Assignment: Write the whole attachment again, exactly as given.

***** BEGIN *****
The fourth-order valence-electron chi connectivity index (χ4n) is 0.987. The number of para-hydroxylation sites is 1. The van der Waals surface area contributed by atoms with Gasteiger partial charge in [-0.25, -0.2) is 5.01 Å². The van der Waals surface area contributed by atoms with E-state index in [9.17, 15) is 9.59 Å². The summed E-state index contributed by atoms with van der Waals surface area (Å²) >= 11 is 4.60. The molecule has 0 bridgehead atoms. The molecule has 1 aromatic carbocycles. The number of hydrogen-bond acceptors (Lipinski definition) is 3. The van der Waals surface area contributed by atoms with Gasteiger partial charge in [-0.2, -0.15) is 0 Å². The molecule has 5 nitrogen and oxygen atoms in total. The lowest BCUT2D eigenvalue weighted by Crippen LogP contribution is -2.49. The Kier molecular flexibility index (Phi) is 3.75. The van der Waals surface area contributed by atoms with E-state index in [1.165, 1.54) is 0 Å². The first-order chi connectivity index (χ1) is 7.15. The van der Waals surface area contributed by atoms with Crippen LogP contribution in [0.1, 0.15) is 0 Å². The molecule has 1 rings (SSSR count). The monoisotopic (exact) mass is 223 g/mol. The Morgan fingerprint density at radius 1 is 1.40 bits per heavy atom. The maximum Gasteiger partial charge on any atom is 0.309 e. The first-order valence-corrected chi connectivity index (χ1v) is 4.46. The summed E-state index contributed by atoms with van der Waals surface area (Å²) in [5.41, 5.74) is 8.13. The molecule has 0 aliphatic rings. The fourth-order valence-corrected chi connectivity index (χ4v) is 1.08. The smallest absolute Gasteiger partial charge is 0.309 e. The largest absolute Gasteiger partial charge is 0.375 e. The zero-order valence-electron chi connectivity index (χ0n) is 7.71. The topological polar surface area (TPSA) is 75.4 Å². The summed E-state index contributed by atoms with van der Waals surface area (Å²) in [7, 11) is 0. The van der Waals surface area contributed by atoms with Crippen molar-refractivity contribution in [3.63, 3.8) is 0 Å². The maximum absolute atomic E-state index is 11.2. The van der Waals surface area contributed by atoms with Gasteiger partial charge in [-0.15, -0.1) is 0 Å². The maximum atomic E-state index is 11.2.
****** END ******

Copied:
The fourth-order valence-electron chi connectivity index (χ4n) is 0.987. The number of para-hydroxylation sites is 1. The van der Waals surface area contributed by atoms with Gasteiger partial charge in [-0.25, -0.2) is 5.01 Å². The van der Waals surface area contributed by atoms with E-state index in [9.17, 15) is 9.59 Å². The summed E-state index contributed by atoms with van der Waals surface area (Å²) >= 11 is 4.60. The molecule has 0 bridgehead atoms. The molecule has 1 aromatic carbocycles. The number of hydrogen-bond acceptors (Lipinski definition) is 3. The van der Waals surface area contributed by atoms with Gasteiger partial charge in [-0.2, -0.15) is 0 Å². The molecule has 5 nitrogen and oxygen atoms in total. The lowest BCUT2D eigenvalue weighted by Crippen LogP contribution is -2.49. The Kier molecular flexibility index (Phi) is 3.75. The van der Waals surface area contributed by atoms with E-state index in [1.165, 1.54) is 0 Å². The first-order chi connectivity index (χ1) is 7.15. The van der Waals surface area contributed by atoms with Crippen LogP contribution in [0.1, 0.15) is 0 Å². The molecule has 1 rings (SSSR count). The monoisotopic (exact) mass is 223 g/mol. The Morgan fingerprint density at radius 1 is 1.40 bits per heavy atom. The maximum Gasteiger partial charge on any atom is 0.309 e. The first-order valence-corrected chi connectivity index (χ1v) is 4.46. The summed E-state index contributed by atoms with van der Waals surface area (Å²) in [5.41, 5.74) is 8.13. The molecule has 0 aliphatic rings. The fourth-order valence-corrected chi connectivity index (χ4v) is 1.08. The smallest absolute Gasteiger partial charge is 0.309 e. The largest absolute Gasteiger partial charge is 0.375 e. The zero-order valence-electron chi connectivity index (χ0n) is 7.71. The topological polar surface area (TPSA) is 75.4 Å². The summed E-state index contributed by atoms with van der Waals surface area (Å²) in [7, 11) is 0. The van der Waals surface area contributed by atoms with Crippen molar-refractivity contribution in [3.63, 3.8) is 0 Å². The maximum absolute atomic E-state index is 11.2. The van der Waals surface area contributed by atoms with Gasteiger partial charge in [-0.15, -0.1) is 0 Å². The maximum atomic E-state index is 11.2.